If the US doesn't qualify this time around, it will be an absolute shock. The emergence of US talent overseas, and even on some of the best teams in Europe, is astounding. If healthy, we can field a side that should not be threatened by CONCACAF. Having key players on Barca, Juve, Dortmund, and Chelsea is a crazy time for US soccer.

    Hopefully one of our strikers can emerge. Sargent and Dike seem the most likely bets aside from the milquetoast option of Altidore, but nobody has really distinguished himself there yet.

  5. #45
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    I didn't realize that Duke alum Jason Kreis is the coach of the Olympic team. He really threw the team under the bus.

    "We have players that aren't moving. We have people on the ball that aren't committing defenders to make decisions, to open up spaces. We have guys that look like they're just don't really want the ball, and so it just kind of goes back to a mostly mentality for me."

    https://www.espn.com/soccer/united-s...dy-jason-kreis

  6. #46
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    Can someone remind me why we have the U-23 team doing the Olympic qualifying while the USMNT is playing a friendly against Northern Ireland? Too much schedule conflict between World Cup and Olympic qualifiers?

  7. #47
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    Quote Originally Posted by OldPhiKap View Post
    Can someone remind me why we have the U-23 team doing the Olympic qualifying while the USMNT is playing a friendly against Northern Ireland? Too much schedule conflict between World Cup and Olympic qualifiers?
    The Olympics and Olympic qualifying are all done by the U-23 teams across the world, by rule. That's just the way it is done. Hence the Dutchman's point that nobody internationally cares about Olympic soccer.

  8. #48
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    Quote Originally Posted by CDu View Post
    Agreed on the Olympics.

    As for the US side, I mostly agree, but I think the team is looking pretty promising at almost every position but striker. McKennie and Adams are doing really well at defensive midfield at UCL level squads; Reyna is doing pretty well as an attacking midfielder; Aaronson looks promising as an attacking midfielder as well; we've generally had good center backs (Brooks is a mainstay now that he's healthy; Miazga and Richards are looking better in European sides as well). And of course Steffen is a strong option at keeper, though he's finding consistent playing time hard at Man City. The fullbacks are looking really promising with Dest, Robinson, and Cannon. The wingers have had a mixed bag (Pulisic's season has been rough, but of course he is a super talent; Weah is getting more time at Lille now; Reyna can certainly play winger even if his natural position is attacking midfielder) but with lots of promise.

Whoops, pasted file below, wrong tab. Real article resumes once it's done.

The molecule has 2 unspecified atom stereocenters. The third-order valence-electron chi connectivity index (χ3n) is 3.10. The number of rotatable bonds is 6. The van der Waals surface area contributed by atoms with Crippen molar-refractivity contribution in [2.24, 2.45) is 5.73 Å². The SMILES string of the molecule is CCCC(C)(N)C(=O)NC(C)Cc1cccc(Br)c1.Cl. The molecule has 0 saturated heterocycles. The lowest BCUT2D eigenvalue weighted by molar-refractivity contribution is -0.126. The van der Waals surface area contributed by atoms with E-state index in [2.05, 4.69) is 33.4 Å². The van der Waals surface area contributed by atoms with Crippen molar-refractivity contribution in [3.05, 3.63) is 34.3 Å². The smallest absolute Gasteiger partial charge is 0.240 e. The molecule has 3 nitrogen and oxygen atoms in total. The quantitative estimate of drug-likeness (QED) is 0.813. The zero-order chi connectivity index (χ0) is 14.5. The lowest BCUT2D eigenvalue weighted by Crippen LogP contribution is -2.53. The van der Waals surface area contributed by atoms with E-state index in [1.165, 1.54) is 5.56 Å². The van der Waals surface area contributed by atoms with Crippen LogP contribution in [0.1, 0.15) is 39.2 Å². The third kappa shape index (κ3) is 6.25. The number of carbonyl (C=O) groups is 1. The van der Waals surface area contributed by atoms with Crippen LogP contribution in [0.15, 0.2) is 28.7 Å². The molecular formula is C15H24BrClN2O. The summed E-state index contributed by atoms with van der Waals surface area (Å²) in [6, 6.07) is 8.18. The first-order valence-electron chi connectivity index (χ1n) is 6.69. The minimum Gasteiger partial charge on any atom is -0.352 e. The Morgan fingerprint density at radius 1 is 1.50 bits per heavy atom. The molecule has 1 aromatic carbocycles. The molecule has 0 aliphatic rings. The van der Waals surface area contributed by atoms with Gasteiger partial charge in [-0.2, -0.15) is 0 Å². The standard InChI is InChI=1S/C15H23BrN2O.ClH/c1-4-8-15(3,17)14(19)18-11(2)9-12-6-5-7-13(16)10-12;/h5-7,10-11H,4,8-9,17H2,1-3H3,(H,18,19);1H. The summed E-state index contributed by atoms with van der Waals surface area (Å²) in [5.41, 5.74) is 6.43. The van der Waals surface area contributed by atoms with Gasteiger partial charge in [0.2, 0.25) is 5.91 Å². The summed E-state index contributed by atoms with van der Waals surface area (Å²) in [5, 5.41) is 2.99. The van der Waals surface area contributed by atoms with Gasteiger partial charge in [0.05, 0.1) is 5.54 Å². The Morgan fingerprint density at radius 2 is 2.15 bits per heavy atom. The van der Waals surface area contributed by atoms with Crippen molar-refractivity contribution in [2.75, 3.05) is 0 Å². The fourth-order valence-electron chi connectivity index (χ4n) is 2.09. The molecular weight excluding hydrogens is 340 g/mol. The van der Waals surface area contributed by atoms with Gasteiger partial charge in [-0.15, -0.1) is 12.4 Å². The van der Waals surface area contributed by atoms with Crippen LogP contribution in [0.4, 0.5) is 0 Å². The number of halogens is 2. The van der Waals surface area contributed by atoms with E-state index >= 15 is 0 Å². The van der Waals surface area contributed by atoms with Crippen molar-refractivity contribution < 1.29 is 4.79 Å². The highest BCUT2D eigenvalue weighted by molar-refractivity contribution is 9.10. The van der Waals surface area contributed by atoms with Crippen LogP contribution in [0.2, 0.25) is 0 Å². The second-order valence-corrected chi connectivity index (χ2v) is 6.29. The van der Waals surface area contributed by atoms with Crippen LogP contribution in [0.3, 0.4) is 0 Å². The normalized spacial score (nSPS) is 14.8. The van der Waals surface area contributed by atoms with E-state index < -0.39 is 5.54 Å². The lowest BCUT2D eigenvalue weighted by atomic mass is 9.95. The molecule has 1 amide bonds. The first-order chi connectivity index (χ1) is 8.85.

If the US doesn't qualify this time around, it will be an absolute shock. The emergence of US talent overseas, and even on some of the best teams in Europe, is astounding. If healthy, we can field a side that should not be threatened by CONCACAF. Having key players on Barca, Juve, Dortmund, and Chelsea is a crazy time for US soccer.

    Hopefully one of our strikers can emerge. Sargent and Dike seem the most likely bets aside from the milquetoast option of Altidore, but nobody has really distinguished himself there yet.
    You are optimistic about US soccer, but that's understandable. I'm optimistic about Dutch soccer, even though we are a shell of ourselves and our coach makes Bruce Arena look semi-competent.

    I see the US as a "established" players who will help the US moving forward and... everyone else.

    Established Players
    Pulisic: The gem of the US team. Had a great stint at Dortmund and a weirdly first great season in the Premier League. Has struggled with injuries. Tuchel doesn't like Pulisic, and that is a problem moving forward. But he's a really good player and arguably the US player with the most potential ever (not including goal keepers). Pulisic has a "European" mindset, which is to score, score, score. It's wonderful.
    McKennie: Also love this dude. He fits right into Juventus. And he doesn't stop moving (Coach K would love his "motor"). But the truth is he's not very skilled. He cannot facilitate. He cannot shoot from range. He isn't a great dribbler. He needs facilitators around him. And that's a key position the US is missing.
    Dest: So angry this kid committed to the US over his true home: the Netherlands. Sigh... anywho, Dest is a modern full back: all offense and no defense. He can pass, he can dribble, and he can score. He's not Trent Arnold Alexander, but he's a really solid full back. And he's 20 years old starting for Barcelona. Wow.